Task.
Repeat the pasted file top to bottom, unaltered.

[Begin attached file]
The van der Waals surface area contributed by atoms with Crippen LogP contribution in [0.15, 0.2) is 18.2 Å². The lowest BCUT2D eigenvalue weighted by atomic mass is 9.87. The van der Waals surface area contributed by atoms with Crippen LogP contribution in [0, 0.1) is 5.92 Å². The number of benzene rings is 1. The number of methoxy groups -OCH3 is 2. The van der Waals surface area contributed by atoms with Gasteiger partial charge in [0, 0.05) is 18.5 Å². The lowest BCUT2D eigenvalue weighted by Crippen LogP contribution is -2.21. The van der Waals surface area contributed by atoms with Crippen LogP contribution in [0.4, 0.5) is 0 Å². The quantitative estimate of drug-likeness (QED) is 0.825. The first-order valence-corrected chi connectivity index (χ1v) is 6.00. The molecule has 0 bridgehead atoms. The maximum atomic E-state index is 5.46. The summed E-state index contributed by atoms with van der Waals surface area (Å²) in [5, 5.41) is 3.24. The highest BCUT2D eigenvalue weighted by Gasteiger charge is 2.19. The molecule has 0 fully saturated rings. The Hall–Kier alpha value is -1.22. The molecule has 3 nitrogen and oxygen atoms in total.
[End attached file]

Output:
The van der Waals surface area contributed by atoms with Crippen LogP contribution in [0.15, 0.2) is 18.2 Å². The lowest BCUT2D eigenvalue weighted by atomic mass is 9.87. The van der Waals surface area contributed by atoms with Crippen LogP contribution in [0, 0.1) is 5.92 Å². The number of benzene rings is 1. The number of methoxy groups -OCH3 is 2. The van der Waals surface area contributed by atoms with Gasteiger partial charge in [0, 0.05) is 18.5 Å². The lowest BCUT2D eigenvalue weighted by Crippen LogP contribution is -2.21. The van der Waals surface area contributed by atoms with Crippen LogP contribution in [0.4, 0.5) is 0 Å². The quantitative estimate of drug-likeness (QED) is 0.825. The first-order valence-corrected chi connectivity index (χ1v) is 6.00. The molecule has 0 bridgehead atoms. The maximum atomic E-state index is 5.46. The summed E-state index contributed by atoms with van der Waals surface area (Å²) in [5, 5.41) is 3.24. The highest BCUT2D eigenvalue weighted by Gasteiger charge is 2.19. The molecule has 0 fully saturated rings. The Hall–Kier alpha value is -1.22. The molecule has 3 nitrogen and oxygen atoms in total.